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Eur J Pharmacol. 2018 Jan 15;819:217-224. doi: 10.1016/j.ejphar.2017.11.038. Epub 2017 Nov 26.

Antinociceptive effects of mixtures of mu opioid receptor agonists and cannabinoid receptor agonists in rats: Impact of drug and fixed-dose ratio.

Author information

1
Departments of Pharmacology, the University of Texas Health Science Center at San Antonio, 7703 Floyd Curl Drive, Mail Code 7764, San Antonio, TX 78229, USA; Addiction Research, Treatment & Training Center of Excellence, the University of Texas Health Science Center at San Antonio, 7703 Floyd Curl Drive, Mail Code 7764, San Antonio, TX 78229, USA.
2
Departments of Pharmacology, the University of Texas Health Science Center at San Antonio, 7703 Floyd Curl Drive, Mail Code 7764, San Antonio, TX 78229, USA; Departments of Psychiatry, the University of Texas Health Science Center at San Antonio, 7703 Floyd Curl Drive, Mail Code 7764, San Antonio, TX 78229, USA; Addiction Research, Treatment & Training Center of Excellence, the University of Texas Health Science Center at San Antonio, 7703 Floyd Curl Drive, Mail Code 7764, San Antonio, TX 78229, USA. Electronic address: france@uthscsa.edu.

Abstract

Pain is a significant clinical problem, and there is a need for effective pharmacotherapies with fewer adverse effects than currently available drugs (e.g., mu opioid receptor agonists). Cannabinoid receptor agonists enhance the antinociceptive effects of mu opioid receptor agonists, but it remains unclear which drugs and in what proportion will yield the most effective and safest treatments. The antinociceptive effects of the mu opioid receptor agonists etorphine and morphine alone and in combination with the cannabinoid receptor agonists Δ9-THC and CP55940 were studied in male Sprague-Dawley rats (n = 16) using a warm water tail withdrawal procedure. The ratio of opioid to cannabinoid (3:1, 1:1, and 1:3) varied for each mixture. Drugs administered alone or as pairwise mixtures of an opioid and a cannabinoid dose-dependently increased tail withdrawal latency. Mixtures with morphine produced supra-additive (CP55940) and additive (Δ9-THC) effects, whereas mixtures with etorphine and either cannabinoid were sub-additive. The interactions were not different among ratios for a particular mixture. The nature of the interaction between opioids and cannabinoids with regard to antinociceptive effects varies with the particular drugs in the mixture, which can have implications for designing combination therapies for pain.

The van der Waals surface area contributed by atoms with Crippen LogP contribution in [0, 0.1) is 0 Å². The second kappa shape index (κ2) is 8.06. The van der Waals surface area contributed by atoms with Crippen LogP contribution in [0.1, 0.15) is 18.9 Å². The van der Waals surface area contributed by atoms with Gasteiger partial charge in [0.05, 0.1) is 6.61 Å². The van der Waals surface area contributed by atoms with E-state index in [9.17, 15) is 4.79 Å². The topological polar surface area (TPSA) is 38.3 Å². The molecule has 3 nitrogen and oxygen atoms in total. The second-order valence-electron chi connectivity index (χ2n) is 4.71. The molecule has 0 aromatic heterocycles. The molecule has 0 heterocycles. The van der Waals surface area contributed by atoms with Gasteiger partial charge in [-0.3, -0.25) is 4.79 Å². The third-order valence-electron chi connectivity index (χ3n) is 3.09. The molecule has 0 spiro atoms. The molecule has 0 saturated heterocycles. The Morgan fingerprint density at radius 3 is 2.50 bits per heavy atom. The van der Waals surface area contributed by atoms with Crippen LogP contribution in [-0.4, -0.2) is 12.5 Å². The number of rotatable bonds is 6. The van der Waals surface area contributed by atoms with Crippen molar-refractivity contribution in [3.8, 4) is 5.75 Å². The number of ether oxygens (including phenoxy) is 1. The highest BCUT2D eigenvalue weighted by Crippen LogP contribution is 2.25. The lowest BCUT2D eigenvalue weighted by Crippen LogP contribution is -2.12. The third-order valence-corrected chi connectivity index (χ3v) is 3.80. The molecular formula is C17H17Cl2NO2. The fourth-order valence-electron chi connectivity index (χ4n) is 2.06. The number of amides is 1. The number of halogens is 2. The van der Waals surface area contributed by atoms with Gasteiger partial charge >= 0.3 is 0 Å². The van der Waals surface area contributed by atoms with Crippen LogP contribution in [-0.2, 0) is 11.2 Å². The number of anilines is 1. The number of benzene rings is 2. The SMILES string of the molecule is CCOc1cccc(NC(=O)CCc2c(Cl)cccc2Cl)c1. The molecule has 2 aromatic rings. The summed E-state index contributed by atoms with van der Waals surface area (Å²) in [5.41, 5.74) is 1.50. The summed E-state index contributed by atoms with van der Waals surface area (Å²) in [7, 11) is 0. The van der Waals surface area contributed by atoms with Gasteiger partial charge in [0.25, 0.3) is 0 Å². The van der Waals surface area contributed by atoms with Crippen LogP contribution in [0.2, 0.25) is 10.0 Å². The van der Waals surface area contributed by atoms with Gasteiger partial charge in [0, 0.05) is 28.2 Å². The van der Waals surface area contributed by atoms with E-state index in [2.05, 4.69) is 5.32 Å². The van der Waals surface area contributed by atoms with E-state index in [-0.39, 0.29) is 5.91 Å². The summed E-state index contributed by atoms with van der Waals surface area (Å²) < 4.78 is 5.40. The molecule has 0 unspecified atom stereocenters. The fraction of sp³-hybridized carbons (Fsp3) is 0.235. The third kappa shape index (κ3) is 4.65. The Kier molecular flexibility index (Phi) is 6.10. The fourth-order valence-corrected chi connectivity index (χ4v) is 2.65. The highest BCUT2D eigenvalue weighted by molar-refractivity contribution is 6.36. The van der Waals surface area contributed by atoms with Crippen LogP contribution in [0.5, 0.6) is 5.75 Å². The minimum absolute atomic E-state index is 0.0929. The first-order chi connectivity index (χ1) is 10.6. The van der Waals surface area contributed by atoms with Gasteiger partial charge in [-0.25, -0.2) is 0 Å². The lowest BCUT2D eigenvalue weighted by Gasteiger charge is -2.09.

KEYWORDS:

Antinociception; Cannabinoid receptor agonist; Drug-drug interactions; Rats; Thermal nociception; mu opioid receptor agonist

PMID:
29183835
PMCID:
PMC5766417
[Available on 2019-01-15]
DOI:
10.1016/j.ejphar.2017.11.038
[Indexed for MEDLINE]

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